The House is expected to discuss legislation concerning the establishment and operation of collective investment organisations in September, following the end of the summer recess, according to statements made on Monday.

The draft law aims to establish an additional tier of services for managing collective investments through the operation of Collective Investment Organisations (Fund managers), complementing the existing level of collective investment funds.

This aims to enhance sector specialisation, improving services for capital managers and investors alike.

Discussions began last April, with several stakeholders expressing reservations about specific provisions, despite their overall support for the draft.

“We need to strike a balance; we must move ahead with this legislation as it enhances our competitiveness as an economy,” stated Christiana Erotokritou, chair of the House Finance Committee, which convened on Monday.

“We say that we want to become a financial hub, so we must have a framework of laws while simultaneously protecting our country’s transparency and credibility,” she added.

Erotokritou also noted that there isn’t sufficient time to complete the article-by-article discussion of the bill before the House adjourns for summer recess, hence discussions will commence in September.

A spokesperson for the Ministry of Finance affirmed their belief in the correctness of the draft law and its provisions.

“We do not believe any amendment is necessary, but we are open to other proposals,” they said.

Addressing concerns raised by the Central Bank of Cyprus (CBC) about the provision regarding the retention of funds by these organisations, it was clarified that this provision aligns with similar provisions applicable to investment service providers and administrative service providers.

It was clarified that these companies do not accept deposits for investment purposes.

Regarding the provision concerning executive directors, it was noted that two additional non-executive directors, as suggested by the CBC, are not considered necessary, as these directors act on behalf of fund managers and therefore do not require additional supervision.

Regarding civil liability, the Finance Ministry spokesperson mentioned that the provision for 1 per cent of assets has been reduced to 0.5 per cent.

Meanwhile, Institute of Certified Public Accountants of Cyprus (Selk) director Kyriakos Iordanou described the draft law as “tedious,” as it introduces criteria for establishing a company and capital requirements that create “additional burdens on companies that essentially undertake subcontracting” from fund managers.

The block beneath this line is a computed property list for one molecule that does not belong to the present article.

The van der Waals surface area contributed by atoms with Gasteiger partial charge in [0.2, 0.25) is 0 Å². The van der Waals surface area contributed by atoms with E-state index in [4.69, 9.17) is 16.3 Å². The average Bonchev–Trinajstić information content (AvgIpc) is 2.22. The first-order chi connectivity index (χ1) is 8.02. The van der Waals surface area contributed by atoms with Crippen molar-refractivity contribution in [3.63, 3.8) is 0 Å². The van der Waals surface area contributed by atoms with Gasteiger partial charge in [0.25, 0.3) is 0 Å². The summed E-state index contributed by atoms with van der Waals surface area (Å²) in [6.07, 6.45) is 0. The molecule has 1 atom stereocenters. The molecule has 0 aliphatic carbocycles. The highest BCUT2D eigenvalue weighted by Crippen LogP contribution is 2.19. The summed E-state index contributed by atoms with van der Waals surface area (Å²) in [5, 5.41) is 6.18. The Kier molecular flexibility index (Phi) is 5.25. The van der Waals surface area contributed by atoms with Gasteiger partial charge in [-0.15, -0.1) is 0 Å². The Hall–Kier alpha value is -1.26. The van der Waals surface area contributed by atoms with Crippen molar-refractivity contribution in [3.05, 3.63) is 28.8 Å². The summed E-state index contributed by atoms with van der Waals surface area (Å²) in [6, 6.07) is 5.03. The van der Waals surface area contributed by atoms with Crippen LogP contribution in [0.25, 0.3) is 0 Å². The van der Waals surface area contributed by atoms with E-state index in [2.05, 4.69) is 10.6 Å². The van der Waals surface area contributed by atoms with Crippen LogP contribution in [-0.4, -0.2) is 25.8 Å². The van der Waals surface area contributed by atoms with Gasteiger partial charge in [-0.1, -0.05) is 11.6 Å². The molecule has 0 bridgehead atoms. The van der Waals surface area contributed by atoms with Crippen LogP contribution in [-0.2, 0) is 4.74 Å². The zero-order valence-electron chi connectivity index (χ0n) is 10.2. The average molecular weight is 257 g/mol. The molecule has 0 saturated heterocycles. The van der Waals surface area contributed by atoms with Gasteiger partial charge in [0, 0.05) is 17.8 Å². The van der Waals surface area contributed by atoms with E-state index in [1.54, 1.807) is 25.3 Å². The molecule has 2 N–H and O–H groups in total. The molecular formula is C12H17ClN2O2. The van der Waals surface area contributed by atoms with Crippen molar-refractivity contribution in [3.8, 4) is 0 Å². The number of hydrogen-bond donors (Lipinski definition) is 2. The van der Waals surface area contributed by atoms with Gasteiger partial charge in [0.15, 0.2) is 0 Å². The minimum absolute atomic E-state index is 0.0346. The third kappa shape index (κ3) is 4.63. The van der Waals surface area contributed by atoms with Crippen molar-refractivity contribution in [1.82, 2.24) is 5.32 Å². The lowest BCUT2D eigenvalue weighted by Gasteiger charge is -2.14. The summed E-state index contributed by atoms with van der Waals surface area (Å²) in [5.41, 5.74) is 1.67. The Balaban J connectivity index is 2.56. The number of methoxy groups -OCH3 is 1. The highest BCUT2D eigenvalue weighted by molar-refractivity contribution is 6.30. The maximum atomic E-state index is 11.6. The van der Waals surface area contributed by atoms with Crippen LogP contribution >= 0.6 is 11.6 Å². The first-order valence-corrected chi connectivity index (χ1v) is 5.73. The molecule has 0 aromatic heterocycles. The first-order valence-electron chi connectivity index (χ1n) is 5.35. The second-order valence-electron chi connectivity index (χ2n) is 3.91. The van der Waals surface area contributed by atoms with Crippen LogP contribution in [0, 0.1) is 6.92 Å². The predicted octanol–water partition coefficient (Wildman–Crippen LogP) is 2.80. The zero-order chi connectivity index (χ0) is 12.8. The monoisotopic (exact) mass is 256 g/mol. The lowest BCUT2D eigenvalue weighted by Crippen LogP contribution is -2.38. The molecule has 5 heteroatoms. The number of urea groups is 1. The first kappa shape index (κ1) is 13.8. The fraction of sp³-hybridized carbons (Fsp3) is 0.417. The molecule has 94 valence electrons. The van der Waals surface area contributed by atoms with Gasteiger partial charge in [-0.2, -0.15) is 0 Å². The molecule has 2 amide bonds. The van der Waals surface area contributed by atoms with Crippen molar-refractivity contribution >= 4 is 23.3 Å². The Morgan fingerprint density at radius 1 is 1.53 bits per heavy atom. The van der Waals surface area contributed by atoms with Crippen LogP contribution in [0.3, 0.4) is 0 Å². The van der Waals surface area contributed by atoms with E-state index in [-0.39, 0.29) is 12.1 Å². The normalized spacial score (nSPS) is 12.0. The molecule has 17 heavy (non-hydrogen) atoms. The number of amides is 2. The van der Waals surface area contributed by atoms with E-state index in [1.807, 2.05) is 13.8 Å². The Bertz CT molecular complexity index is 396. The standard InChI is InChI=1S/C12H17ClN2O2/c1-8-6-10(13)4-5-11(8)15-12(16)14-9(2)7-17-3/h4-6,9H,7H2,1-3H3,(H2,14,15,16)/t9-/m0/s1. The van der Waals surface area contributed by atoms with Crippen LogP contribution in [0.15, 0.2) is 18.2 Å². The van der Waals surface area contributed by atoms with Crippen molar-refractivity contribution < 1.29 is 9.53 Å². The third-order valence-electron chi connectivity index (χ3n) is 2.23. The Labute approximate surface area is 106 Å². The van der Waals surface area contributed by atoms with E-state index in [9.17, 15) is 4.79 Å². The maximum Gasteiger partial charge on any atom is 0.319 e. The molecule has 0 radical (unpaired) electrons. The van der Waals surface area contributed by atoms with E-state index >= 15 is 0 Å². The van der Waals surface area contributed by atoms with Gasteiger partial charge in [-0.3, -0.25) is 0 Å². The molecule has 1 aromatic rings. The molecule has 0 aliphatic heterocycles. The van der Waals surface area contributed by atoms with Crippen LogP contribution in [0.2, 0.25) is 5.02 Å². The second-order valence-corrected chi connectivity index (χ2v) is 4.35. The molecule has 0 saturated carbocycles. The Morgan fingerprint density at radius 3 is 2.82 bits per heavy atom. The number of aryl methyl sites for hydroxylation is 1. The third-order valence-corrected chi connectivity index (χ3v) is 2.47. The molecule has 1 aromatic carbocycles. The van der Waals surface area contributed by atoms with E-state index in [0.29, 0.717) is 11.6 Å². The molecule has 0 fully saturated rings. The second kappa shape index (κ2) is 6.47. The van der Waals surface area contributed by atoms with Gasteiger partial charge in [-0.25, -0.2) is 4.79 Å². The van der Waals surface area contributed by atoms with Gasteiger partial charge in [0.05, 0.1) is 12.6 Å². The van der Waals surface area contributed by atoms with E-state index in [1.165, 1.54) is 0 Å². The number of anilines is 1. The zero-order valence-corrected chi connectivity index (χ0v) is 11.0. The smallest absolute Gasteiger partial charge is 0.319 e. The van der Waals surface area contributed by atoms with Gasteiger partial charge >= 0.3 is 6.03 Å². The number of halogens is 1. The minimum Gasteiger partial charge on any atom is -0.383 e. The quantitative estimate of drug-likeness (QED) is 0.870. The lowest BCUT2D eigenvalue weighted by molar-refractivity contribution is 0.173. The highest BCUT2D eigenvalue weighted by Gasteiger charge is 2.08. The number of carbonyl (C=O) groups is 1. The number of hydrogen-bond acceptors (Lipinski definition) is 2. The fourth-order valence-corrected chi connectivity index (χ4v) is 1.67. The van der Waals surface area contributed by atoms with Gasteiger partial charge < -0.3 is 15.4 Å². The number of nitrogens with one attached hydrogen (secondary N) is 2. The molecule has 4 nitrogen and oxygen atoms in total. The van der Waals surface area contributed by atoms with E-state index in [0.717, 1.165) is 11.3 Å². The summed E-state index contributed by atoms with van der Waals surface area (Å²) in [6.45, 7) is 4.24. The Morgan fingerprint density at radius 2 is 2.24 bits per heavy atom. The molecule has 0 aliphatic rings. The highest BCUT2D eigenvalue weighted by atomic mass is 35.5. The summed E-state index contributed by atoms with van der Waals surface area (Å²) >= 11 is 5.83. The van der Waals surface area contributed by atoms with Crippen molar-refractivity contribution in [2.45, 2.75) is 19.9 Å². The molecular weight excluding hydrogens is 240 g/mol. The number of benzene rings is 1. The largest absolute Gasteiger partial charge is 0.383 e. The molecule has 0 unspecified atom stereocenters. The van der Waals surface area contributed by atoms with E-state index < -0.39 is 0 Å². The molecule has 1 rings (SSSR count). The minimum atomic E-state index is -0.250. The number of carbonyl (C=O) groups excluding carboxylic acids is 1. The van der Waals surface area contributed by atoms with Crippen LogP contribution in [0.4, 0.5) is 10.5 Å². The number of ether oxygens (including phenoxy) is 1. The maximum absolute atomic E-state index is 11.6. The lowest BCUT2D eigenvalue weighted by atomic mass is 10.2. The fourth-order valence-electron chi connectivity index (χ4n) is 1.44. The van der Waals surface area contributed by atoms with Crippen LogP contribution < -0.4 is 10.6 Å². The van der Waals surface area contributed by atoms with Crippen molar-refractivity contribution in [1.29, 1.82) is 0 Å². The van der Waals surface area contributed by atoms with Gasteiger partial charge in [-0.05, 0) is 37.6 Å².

He also referred to provisions on civil liability and regulatory obligations in the compliance sector, noting that “after the sanctions imposed in 2022, the way we handle these issues has changed”.

Additionally, he mentioned the requirement to submit an annual report four months after the end of their financial year, stating that this provision applies to listed companies.

“In general, I feel that while it will bring stability, it significantly increases operational costs, considering that licensing will be for specific services rather than in totality,” he said.

He also commented on the €50,000 capital requirement for setting up these companies and expressed reservations about whether there will be interest from entities to enter this sector.

The Cyprus Bar Association agreed with Selk’s observations and added that it would submit article-specific comments.

However, the association noted that licensing for legal and accounting services is unnecessary as licenses are already issued.

The Cyprus Investment Funds Association expressed support for the draft law, as did the Cyprus Fiduciary Association (CYFA), noting that they share Selk’s concerns.

Disy MP Onoufrios Koulas said that they view the legislation in a positive light, asserting that it improves Cyprus’ operational environment.

However, he also noted as an initial observation that “we may have more regulations than necessary.”

Akel MP Andreas Kafkalias requested a memorandum with all the comments on points causing concern.

Finally, he also expressed some concern about the actual beneficiaries of these companies.